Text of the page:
Women in Somalia face extreme physical insecurity, often in danger of physical assault, early forced marriage, forced female genital mutilation, domestic violence, domestic assault, lack of access to shelter, sexual violence, and rape. Meanwhile, young men in Somalia are excluded from political participation due to cultural custom of elder leadership and are often marginalized by their elders and abandoned by their clans if this is challenged.
These factors, along with the fact that 73% of the country falls under the poverty line and up to 54% of the population is unemployed, make these youth particularly vulnerable to recruitment by al Shabaab as they seek purpose and belonging. Finally, individuals who have been displaced due to conflict (IDPs) often lose any clan protection that they might have, rendering them particularly vulnerable as they may lack access to security provision.
There has been a lot of international attention toward police reform in Somalia. The EU, China, Turkey, Japan, the US, UK, and UAE have all had various involvement in technical police reform, yet the most present organizations in the region are AMISOM, DFID, and efforts by individual donors. The focus of this reform has been mainly on addressing the serious security issues in relation to Al Shabaab’s militancy. Police reform initiatives that have been implemented essentially amount to efforts to promote basic policing services. These reforms have had some positive results, and have improved the reputation of the Somali police. However, there is rampant corruption within the police, and the police is vulnerable to infiltration by Al Shabaab and other militant groups.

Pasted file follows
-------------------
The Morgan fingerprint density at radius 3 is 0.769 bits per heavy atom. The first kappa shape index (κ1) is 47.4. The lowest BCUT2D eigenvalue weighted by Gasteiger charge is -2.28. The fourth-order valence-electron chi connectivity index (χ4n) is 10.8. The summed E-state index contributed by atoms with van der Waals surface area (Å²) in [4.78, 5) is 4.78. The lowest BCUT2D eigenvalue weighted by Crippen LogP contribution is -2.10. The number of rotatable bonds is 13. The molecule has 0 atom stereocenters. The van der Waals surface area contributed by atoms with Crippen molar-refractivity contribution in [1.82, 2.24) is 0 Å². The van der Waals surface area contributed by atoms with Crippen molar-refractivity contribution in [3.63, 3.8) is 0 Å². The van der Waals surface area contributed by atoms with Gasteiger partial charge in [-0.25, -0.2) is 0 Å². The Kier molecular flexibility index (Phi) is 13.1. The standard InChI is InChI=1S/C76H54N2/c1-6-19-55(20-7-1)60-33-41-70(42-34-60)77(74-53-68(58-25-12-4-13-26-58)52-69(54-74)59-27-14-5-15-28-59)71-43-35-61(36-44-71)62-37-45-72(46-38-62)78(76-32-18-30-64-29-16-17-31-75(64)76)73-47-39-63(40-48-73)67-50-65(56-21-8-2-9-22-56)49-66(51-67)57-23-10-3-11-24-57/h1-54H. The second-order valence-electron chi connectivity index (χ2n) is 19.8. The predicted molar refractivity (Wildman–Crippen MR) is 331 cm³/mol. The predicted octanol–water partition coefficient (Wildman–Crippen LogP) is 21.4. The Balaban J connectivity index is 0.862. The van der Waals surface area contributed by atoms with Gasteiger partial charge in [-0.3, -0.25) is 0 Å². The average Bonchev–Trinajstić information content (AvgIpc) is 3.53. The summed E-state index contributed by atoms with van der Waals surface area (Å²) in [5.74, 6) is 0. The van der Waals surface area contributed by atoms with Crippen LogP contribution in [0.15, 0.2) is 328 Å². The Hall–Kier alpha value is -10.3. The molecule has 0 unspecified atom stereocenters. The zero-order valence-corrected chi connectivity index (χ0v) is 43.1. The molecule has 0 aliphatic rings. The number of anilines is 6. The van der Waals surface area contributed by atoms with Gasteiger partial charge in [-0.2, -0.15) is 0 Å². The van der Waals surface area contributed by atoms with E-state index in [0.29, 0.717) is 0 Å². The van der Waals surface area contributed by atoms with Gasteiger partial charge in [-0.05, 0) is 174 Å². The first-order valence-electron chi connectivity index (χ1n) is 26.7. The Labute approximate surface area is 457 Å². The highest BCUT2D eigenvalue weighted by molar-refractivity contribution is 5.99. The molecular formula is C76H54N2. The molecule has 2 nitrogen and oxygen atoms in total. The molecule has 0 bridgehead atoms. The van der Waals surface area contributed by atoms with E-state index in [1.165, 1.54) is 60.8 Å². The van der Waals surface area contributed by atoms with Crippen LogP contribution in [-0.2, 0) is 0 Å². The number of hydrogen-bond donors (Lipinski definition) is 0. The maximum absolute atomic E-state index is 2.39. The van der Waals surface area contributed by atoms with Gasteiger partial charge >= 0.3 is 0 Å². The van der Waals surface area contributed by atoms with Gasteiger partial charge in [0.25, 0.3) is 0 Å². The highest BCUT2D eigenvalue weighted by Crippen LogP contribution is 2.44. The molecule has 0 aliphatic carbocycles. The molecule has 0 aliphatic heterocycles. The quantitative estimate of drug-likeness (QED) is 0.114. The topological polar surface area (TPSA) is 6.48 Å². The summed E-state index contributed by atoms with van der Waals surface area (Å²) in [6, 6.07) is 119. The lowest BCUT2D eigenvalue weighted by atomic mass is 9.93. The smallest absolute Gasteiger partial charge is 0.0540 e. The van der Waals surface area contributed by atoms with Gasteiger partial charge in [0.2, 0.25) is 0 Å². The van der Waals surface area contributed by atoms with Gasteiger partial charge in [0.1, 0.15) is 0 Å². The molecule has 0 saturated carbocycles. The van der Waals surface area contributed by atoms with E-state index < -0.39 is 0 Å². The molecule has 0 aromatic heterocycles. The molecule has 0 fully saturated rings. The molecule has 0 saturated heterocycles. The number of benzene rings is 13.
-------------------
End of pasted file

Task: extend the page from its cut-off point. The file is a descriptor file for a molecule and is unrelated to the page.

Although limited, there have also been reform initiatives to promote COP. For example, in the Waberi district, security is partially provided at the community level by locally developed Neighborhood watch schemes, which are involved in intelligence gathering and community safety.
Although neighborhood watch schemes had some success, they have since been hindered by local political dynamics. The Ministry of Internal Security’s ‘Know Your Neighbor’ campaign promoted local security collaboration, where community representatives were appointed to record suspicious activities – these were then fed to a neighborhood team, and then onward to the police.
Among the more effective initiatives are those that are locally-focused and operate at a small scale to address a specific need – for instance, in the late 90’s, community-based vigilante groups known as ‘madani’ were created, first by businessmen and later by civil society organizations, to address crime in residential areas of Mogadishu independently of police. These madani consisted of local residents (ideally in neighborhood units of 300 households) who paid a monthly fee into a ‘vigilante group scheme’ that would employ a militia to capture criminals and deliver them to sharia courts – however, today the number of functioning madani has dwindled considerably, possibly due to issues of funding.
There have been few initiatives based around ICT to promote COP – although Somalis are avid users of social media, the fear of calls being intercepted by either al Shabaab or Somalia’s national intelligence agency NISA, ICT is rarely used to contact the police. Additionally, links between the largest telecommunications company and the government have made citizens are reluctant to report sensitive information. Despite the existence of an emergency phone line and a rape crisis line initiated by NGOs, these have had seen limited use.